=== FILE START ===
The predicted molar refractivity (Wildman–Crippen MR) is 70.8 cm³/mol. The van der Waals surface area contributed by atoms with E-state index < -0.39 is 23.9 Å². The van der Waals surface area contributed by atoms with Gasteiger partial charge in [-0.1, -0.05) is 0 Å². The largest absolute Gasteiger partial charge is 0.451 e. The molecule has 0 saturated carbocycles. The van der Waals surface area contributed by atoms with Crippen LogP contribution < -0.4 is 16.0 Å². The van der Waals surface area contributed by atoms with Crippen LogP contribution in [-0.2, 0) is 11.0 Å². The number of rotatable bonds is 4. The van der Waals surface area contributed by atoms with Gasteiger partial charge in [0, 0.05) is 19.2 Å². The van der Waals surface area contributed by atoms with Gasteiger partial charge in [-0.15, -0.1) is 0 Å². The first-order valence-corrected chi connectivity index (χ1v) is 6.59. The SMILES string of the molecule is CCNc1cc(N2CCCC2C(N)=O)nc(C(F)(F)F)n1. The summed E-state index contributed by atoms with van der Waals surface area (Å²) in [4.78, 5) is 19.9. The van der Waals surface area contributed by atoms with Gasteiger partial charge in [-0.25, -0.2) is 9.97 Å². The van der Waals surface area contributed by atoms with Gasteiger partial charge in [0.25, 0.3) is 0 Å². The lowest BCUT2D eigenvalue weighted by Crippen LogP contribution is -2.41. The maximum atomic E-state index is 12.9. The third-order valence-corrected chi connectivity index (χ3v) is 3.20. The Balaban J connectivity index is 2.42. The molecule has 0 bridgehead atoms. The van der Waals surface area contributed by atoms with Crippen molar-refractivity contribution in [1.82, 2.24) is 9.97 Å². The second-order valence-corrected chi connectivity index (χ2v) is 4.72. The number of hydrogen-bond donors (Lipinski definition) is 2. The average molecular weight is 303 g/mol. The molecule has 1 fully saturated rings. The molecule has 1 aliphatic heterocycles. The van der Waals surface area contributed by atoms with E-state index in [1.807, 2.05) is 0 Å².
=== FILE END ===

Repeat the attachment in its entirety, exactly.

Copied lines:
The predicted molar refractivity (Wildman–Crippen MR) is 70.8 cm³/mol. The van der Waals surface area contributed by atoms with E-state index < -0.39 is 23.9 Å². The van der Waals surface area contributed by atoms with Gasteiger partial charge in [-0.1, -0.05) is 0 Å². The largest absolute Gasteiger partial charge is 0.451 e. The molecule has 0 saturated carbocycles. The van der Waals surface area contributed by atoms with Crippen LogP contribution < -0.4 is 16.0 Å². The van der Waals surface area contributed by atoms with Crippen LogP contribution in [-0.2, 0) is 11.0 Å². The number of rotatable bonds is 4. The van der Waals surface area contributed by atoms with Gasteiger partial charge in [0, 0.05) is 19.2 Å². The van der Waals surface area contributed by atoms with Gasteiger partial charge in [-0.15, -0.1) is 0 Å². The first-order valence-corrected chi connectivity index (χ1v) is 6.59. The SMILES string of the molecule is CCNc1cc(N2CCCC2C(N)=O)nc(C(F)(F)F)n1. The summed E-state index contributed by atoms with van der Waals surface area (Å²) in [4.78, 5) is 19.9. The van der Waals surface area contributed by atoms with Gasteiger partial charge in [-0.25, -0.2) is 9.97 Å². The van der Waals surface area contributed by atoms with Gasteiger partial charge in [0.25, 0.3) is 0 Å². The lowest BCUT2D eigenvalue weighted by Crippen LogP contribution is -2.41. The maximum atomic E-state index is 12.9. The third-order valence-corrected chi connectivity index (χ3v) is 3.20. The Balaban J connectivity index is 2.42. The molecule has 0 bridgehead atoms. The van der Waals surface area contributed by atoms with Crippen molar-refractivity contribution in [1.82, 2.24) is 9.97 Å². The second-order valence-corrected chi connectivity index (χ2v) is 4.72. The number of hydrogen-bond donors (Lipinski definition) is 2. The average molecular weight is 303 g/mol. The molecule has 1 fully saturated rings. The molecule has 1 aliphatic heterocycles. The van der Waals surface area contributed by atoms with E-state index in [1.807, 2.05) is 0 Å².